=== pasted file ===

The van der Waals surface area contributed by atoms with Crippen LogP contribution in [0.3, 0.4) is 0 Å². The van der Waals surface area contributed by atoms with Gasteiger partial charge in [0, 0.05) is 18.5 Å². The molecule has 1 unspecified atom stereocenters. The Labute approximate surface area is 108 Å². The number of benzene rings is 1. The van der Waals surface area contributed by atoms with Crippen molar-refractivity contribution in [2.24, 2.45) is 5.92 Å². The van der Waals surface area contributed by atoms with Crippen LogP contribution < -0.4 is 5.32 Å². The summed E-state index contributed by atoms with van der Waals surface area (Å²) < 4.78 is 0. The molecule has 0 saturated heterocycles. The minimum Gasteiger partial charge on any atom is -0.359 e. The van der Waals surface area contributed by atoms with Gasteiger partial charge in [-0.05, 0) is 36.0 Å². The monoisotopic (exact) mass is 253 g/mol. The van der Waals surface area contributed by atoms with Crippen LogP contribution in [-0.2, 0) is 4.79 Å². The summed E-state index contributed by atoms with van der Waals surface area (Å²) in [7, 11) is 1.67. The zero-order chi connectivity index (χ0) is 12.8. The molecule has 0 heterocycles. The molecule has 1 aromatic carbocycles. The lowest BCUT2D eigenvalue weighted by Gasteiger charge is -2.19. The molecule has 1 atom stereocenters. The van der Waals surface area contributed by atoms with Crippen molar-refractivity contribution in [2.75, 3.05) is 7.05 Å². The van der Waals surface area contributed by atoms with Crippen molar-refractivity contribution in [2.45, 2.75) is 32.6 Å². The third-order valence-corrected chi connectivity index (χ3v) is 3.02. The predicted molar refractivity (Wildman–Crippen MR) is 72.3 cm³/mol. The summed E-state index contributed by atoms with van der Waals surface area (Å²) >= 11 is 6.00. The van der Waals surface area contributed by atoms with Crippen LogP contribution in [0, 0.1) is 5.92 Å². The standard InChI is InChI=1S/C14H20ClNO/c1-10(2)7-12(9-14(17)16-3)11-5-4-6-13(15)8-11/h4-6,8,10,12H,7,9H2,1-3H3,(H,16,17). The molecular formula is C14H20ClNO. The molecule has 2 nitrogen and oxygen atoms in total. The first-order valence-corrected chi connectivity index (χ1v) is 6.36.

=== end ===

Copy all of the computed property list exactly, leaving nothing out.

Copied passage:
The van der Waals surface area contributed by atoms with Crippen LogP contribution in [0.3, 0.4) is 0 Å². The van der Waals surface area contributed by atoms with Gasteiger partial charge in [0, 0.05) is 18.5 Å². The molecule has 1 unspecified atom stereocenters. The Labute approximate surface area is 108 Å². The number of benzene rings is 1. The van der Waals surface area contributed by atoms with Crippen molar-refractivity contribution in [2.24, 2.45) is 5.92 Å². The van der Waals surface area contributed by atoms with Crippen LogP contribution < -0.4 is 5.32 Å². The summed E-state index contributed by atoms with van der Waals surface area (Å²) < 4.78 is 0. The molecule has 0 saturated heterocycles. The minimum Gasteiger partial charge on any atom is -0.359 e. The van der Waals surface area contributed by atoms with Gasteiger partial charge in [-0.05, 0) is 36.0 Å². The monoisotopic (exact) mass is 253 g/mol. The van der Waals surface area contributed by atoms with Crippen LogP contribution in [-0.2, 0) is 4.79 Å². The summed E-state index contributed by atoms with van der Waals surface area (Å²) in [7, 11) is 1.67. The zero-order chi connectivity index (χ0) is 12.8. The molecule has 0 heterocycles. The molecule has 1 aromatic carbocycles. The lowest BCUT2D eigenvalue weighted by Gasteiger charge is -2.19. The molecule has 1 atom stereocenters. The van der Waals surface area contributed by atoms with Crippen molar-refractivity contribution in [2.75, 3.05) is 7.05 Å². The van der Waals surface area contributed by atoms with Crippen molar-refractivity contribution in [2.45, 2.75) is 32.6 Å². The third-order valence-corrected chi connectivity index (χ3v) is 3.02. The predicted molar refractivity (Wildman–Crippen MR) is 72.3 cm³/mol. The summed E-state index contributed by atoms with van der Waals surface area (Å²) >= 11 is 6.00. The van der Waals surface area contributed by atoms with Crippen LogP contribution in [0, 0.1) is 5.92 Å². The standard InChI is InChI=1S/C14H20ClNO/c1-10(2)7-12(9-14(17)16-3)11-5-4-6-13(15)8-11/h4-6,8,10,12H,7,9H2,1-3H3,(H,16,17). The molecular formula is C14H20ClNO. The molecule has 2 nitrogen and oxygen atoms in total. The first-order valence-corrected chi connectivity index (χ1v) is 6.36.